President Barack Obama will ask Congress to boost government spending by roughly 7 percent above current limits, the White House said Thursday, setting up a certain clash with Republicans who insist that federal spending must be held in check.
Obama's budget, to be formally released Monday, will call for $74 billion more than the levels frozen in place by across-the-board cuts agreed to by both Democrats and Republicans and signed by Obama into law. The White House said his new budget proposals will "fully reverse" the so-called sequestration on the domestic side, while raising military spending.
Under Obama's proposal, national security programs would see an increase of $38 billion over current spending limits, raising the defense budget to $561 billion. On the domestic side, Obama is calling for $530 billion in spending — an increase of $37 billion.
"If Congress rejects my plan and refuses to undo these arbitrary cuts, it will threaten our economy and our military," Obama warned in an op-ed published Thursday in The Huffington Post.
The proposal from the president, two months after voters booted his party from control of the Senate, reflects the White House's newfound confidence in the economy. Obama's aides believe that improving conditions give Obama credibility to push his spending priorities unabashedly — despite the fact that Republicans still believe government spends far too much.
Obama was to promote his proposed spending levels to House Democrats at their annual retreat in Philadelphia on Thursday evening. The White House said his budget will be "fully paid for with cuts to inefficient spending programs and closing tax loopholes," but taxpayers will have to wait until the budget is made public to find out exactly how.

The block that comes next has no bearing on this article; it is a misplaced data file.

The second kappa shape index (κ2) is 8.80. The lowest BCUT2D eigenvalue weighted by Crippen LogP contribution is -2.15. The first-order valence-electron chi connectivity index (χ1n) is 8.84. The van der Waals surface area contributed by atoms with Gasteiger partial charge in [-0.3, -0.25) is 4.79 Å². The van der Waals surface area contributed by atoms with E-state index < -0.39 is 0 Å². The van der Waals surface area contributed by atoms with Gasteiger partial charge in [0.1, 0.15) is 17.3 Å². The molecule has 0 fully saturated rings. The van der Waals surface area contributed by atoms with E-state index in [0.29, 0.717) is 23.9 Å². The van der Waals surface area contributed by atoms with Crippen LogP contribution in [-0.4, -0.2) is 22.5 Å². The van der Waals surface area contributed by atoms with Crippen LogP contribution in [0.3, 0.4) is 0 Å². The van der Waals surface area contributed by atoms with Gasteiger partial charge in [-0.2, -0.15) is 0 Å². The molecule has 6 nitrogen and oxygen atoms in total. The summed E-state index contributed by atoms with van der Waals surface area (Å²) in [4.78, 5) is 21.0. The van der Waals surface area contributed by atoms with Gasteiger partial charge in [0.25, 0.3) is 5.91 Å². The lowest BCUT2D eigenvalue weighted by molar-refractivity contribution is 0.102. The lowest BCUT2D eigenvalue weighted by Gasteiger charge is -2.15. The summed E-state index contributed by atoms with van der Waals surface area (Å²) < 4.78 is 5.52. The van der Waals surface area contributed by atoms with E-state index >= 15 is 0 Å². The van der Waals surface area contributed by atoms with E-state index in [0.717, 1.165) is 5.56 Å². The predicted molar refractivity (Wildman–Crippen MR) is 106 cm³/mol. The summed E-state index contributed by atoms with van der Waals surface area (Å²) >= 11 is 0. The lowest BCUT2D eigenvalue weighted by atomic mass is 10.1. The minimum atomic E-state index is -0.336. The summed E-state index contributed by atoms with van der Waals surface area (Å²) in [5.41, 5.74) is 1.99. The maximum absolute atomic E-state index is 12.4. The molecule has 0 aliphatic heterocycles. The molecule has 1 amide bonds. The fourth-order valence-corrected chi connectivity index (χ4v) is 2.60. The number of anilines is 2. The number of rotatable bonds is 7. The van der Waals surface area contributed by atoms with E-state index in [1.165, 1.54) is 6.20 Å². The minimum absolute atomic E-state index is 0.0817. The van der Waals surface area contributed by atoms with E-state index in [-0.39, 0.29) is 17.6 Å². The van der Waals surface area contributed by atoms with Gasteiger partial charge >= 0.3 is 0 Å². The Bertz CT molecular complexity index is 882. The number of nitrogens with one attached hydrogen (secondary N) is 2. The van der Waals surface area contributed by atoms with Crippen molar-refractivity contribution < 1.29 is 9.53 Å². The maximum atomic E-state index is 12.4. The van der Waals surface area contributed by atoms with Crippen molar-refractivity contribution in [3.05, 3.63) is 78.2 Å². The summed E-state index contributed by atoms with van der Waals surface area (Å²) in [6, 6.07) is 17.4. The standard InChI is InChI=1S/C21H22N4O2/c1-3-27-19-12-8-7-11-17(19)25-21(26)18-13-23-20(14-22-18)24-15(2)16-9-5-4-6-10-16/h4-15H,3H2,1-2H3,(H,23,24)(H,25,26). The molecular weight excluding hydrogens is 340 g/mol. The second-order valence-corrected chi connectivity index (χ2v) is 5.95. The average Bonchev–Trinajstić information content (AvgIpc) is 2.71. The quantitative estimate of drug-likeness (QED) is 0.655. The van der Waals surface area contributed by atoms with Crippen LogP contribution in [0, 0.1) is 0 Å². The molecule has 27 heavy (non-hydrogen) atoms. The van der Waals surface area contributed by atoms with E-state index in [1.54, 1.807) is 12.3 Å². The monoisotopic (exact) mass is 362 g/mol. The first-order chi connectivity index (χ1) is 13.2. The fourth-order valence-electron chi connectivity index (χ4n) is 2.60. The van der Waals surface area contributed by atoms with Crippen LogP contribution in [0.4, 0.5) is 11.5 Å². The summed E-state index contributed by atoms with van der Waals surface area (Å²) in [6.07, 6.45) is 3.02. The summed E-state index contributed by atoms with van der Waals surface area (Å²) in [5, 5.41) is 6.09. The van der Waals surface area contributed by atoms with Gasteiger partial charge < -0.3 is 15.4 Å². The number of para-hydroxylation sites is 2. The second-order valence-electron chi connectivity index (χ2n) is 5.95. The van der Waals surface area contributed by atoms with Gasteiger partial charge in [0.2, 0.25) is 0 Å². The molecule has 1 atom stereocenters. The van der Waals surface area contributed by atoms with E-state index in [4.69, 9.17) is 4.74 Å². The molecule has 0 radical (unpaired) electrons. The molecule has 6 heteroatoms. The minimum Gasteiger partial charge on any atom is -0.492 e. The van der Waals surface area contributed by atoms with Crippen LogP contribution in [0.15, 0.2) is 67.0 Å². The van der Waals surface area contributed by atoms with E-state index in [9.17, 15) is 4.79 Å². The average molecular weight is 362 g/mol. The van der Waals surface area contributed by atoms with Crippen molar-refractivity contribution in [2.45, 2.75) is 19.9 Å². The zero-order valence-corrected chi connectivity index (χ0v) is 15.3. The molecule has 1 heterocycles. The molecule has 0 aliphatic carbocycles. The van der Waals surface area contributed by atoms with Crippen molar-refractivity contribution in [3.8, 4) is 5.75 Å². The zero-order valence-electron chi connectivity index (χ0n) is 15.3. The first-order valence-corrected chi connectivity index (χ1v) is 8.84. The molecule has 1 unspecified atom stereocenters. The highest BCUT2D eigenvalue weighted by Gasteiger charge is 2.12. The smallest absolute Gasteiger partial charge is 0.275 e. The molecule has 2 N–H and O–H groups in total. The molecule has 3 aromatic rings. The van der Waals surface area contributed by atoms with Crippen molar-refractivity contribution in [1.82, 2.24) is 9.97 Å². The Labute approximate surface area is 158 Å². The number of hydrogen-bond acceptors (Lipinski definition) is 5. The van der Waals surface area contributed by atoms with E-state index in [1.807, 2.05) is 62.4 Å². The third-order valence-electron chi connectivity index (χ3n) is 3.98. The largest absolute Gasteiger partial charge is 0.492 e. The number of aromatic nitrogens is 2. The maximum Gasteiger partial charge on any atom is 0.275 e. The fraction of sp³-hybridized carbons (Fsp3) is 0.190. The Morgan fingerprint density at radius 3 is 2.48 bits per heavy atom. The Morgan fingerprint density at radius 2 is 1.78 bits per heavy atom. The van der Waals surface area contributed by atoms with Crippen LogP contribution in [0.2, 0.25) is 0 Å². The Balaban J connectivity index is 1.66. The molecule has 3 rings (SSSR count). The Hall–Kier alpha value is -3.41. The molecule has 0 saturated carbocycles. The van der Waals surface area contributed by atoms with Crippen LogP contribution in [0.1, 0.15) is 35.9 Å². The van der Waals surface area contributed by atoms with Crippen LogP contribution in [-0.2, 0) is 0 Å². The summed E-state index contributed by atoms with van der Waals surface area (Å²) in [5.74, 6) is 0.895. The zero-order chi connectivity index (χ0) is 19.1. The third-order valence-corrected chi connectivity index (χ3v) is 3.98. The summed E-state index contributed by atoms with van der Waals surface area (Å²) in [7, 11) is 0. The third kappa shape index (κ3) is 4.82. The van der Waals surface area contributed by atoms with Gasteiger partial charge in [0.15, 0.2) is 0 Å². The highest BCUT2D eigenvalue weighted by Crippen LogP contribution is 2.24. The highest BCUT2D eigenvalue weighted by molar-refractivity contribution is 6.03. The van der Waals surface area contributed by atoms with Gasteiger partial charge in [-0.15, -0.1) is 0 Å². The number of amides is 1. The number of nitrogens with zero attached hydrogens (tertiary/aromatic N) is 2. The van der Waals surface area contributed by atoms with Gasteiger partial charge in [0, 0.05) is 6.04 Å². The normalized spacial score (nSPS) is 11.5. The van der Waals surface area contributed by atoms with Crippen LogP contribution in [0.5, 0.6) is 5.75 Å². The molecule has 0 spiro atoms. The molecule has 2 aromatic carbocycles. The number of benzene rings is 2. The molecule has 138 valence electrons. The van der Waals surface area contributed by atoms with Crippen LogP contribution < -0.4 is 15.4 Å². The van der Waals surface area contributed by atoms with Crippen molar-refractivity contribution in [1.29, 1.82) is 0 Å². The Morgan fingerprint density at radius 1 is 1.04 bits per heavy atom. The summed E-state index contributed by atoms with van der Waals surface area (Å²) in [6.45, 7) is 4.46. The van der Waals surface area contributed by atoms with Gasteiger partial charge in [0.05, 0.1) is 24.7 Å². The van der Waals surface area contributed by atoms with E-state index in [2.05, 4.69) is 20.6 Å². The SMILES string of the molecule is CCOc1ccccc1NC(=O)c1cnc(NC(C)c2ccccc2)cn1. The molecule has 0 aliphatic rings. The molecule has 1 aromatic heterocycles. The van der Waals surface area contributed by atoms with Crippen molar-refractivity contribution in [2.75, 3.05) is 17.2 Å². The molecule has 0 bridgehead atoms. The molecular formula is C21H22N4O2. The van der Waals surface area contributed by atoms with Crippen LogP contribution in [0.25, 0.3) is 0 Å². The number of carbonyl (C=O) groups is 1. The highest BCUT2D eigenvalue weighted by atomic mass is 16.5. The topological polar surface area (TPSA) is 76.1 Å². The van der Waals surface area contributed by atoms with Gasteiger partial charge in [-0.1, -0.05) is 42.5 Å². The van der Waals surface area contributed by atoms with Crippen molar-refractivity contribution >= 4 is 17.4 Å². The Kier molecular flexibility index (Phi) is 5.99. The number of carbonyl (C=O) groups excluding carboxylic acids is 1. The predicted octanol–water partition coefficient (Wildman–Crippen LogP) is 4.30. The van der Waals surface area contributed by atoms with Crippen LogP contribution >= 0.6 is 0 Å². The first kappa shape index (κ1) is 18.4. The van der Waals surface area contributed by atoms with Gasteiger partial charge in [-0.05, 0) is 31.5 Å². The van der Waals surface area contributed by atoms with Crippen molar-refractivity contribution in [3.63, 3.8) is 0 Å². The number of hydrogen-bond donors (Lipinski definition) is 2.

While the proposal to spend more on things like education, sick leave and health care was sure to delight many members of Obama's own party, the Republicans now fully control Congress.
"This is not a surprise," said Don Stewart, Senate Majority Leader Mitch McConnell's deputy chief of staff. "Previous budgets submitted by the president have purported to reverse the bipartisan spending limits through tax increases that the Congress — even under Democrats — could never accept."
The Pentagon's base budget is currently $496 billion, plus another $64 billion for overseas missions. Obama's increases would allow for next-generation F-35 fighter jets, for ships and submarines and for long-range Air Force tankers. Military leaders have also said the earlier cuts forced reductions in pilots' flying hours, training and equipment maintenance.
On the domestic side, Obama has proposed two free years of community college and creating new or expanded tax credits for child care and spouses who both work. He's called for raising the top capital gains rate on some wealthy couples and consolidating education tax breaks, although some of those ideas have already faced intense opposition.
The Associated Press